“Clothe yourselves, all of you, with humility toward one another, for “God opposes the proud but gives grace to the humble.” Humble yourselves, therefore, under the mighty hand of God so that at the proper time he may exalt you, casting all your anxieties on him, because he cares for you. Be sober-minded; be watchful. Your adversary the devil prowls around like a roaring lion, seeking someone to devour. Resist him, firm in your faith, knowing that the same kinds of suffering are being experienced by your brotherhood throughout the world. And after you have suffered a little while, the God of all grace, who has called you to his eternal glory in Christ, will himself restore, strengthen, and establish you. To him be the dominion forever and ever. Amen”
1 Peter 5:5b-11
In the last several months, we have had to navigate difficult times together as a church. These times have given rise to divisions in the church that are becoming more apparent as time goes on. Here are a couple of examples of the sorts of statements that we have heard in the last month:
“I am feeling my heart hardened towards my brothers and sisters in Christ through this time because I’m incredibly saddened in seeing so many of them ignore the mask requirements.”
“When I heard about the masks being required for Church, I cried all night long, because I long to worship with Christ’s people, but I am unable to wear a mask.”
As the elders of Coram Deo Church, our primary charge is to shepherd the flock and help bring the Word of God to bear on our lives. In light of this charge, we see the need to address the following question together: How do we walk faithfully with our God and one another when our own hearts and the world around are pulling us to turn against one another?
In this post, we want to point to Christ and his love for us, and how his love for us ought to impact the ways that we interact with one another.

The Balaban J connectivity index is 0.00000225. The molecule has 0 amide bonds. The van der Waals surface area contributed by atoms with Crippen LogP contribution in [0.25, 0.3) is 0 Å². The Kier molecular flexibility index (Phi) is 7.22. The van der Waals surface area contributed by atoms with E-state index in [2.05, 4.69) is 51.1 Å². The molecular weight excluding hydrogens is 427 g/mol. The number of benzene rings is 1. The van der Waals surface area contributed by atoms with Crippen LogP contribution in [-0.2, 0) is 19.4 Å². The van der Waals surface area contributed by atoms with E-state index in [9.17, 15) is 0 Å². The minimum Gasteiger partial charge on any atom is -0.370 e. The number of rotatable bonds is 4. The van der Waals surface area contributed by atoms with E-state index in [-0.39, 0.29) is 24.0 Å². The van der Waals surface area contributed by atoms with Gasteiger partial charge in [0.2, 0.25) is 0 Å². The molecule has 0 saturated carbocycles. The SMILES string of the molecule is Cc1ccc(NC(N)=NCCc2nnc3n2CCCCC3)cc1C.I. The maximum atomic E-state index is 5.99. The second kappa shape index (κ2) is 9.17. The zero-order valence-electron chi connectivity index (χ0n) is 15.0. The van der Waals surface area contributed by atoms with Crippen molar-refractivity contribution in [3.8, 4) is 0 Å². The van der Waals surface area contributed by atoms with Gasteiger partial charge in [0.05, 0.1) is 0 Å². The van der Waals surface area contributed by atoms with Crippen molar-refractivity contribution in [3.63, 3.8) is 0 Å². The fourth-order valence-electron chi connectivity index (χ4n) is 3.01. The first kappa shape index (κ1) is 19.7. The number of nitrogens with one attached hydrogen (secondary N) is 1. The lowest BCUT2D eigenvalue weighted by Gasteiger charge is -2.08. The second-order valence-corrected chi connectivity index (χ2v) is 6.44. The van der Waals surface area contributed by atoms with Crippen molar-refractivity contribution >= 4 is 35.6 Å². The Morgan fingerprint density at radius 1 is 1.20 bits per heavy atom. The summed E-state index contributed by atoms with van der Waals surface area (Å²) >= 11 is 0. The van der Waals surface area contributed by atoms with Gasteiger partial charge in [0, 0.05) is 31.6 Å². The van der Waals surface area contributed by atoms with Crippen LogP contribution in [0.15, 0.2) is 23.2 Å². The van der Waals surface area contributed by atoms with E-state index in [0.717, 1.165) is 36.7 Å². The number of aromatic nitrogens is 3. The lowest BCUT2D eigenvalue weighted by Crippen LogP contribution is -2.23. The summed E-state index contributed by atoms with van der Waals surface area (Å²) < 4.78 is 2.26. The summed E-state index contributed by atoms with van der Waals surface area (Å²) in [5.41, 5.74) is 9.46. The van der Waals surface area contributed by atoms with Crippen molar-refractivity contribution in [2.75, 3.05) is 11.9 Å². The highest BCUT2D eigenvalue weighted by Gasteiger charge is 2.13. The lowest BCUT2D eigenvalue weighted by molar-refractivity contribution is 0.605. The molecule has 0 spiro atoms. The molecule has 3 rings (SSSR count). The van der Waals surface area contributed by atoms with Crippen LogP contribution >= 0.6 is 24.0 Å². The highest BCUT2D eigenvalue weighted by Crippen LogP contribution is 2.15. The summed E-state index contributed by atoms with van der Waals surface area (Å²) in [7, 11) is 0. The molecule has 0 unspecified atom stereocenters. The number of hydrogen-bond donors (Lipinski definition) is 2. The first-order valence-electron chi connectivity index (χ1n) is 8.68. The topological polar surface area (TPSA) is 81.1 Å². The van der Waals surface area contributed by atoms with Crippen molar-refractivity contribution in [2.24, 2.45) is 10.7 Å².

Where We Find Ourselves
These are strange and contested times. We must acknowledge the reality of a virus that has taken and is taking the lives of many in our world. We must also acknowledge that this virus is not outside of God’s complete control. We must acknowledge the reality that we are living in an election year during one of the most divided times in our nation’s history. We must also acknowledge and stand firm in faith that the Lord also has our leaders, good or evil, in his hand: “The king’s heart is a stream of water in the hand of the LORD; he turns it wherever he will” (Proverbs 21:1).
We must also acknowledge that we are all prone to pride and seeing right in our own ways: “Every way of a man is right in his own eyes, but the LORD weighs the heart” (Proverbs 21:2). The Lord weighs our hearts and he knows them much better than we do.
The Christian’s Call to Humility
As sinful people, our hearts are prone to self-protection and self-deception. This is ample reason for profound humility on the part of all, but as Christians, we have an even greater reason for humility.
In the 1 Peter 5 passage referenced above, when Peter calls the Church to humility toward one another, he is grounding that call in the reality of Christ’s humility: “For Christ also suffered once for sins, the righteous for the unrighteous, that he might bring us to God” (1 Peter 3:18). Not only do we have reason for humility because we are prone to self-deception, but we also worship a Lord who humbled himself and calls us to follow him.
Christ, the beloved son of God, infinitely valuable, infinitely holy, infinitely worthy of every expense, breath, and praise, humbled himself, bearing the shame of our infinite unworthiness and paid for the sins of our pride on the Cross.
Yes, your sin.
Christian, it cannot be said enough: look to Christ and his humility in love for you when considering your actions and how you think of one another.
Peter reminds us of humility because we are prone to pride especially in how we walk with one another. He calls us to humility towards one another because we are prone to passing prideful judgment on one another.
Prideful judgment quickly turns into prideful division. We tend to look down on people who disagree with us and we fail to listen to one another.
Peter then calls us to be watchful, sober-minded and to stand firm in our faith in Christ and resist the Devil, because the Devil is in fact at work attempting to devour us and lead us away from Christ; he prowls like a lion to tear asunder the body of Christ.
We Ought to Examine Ourselves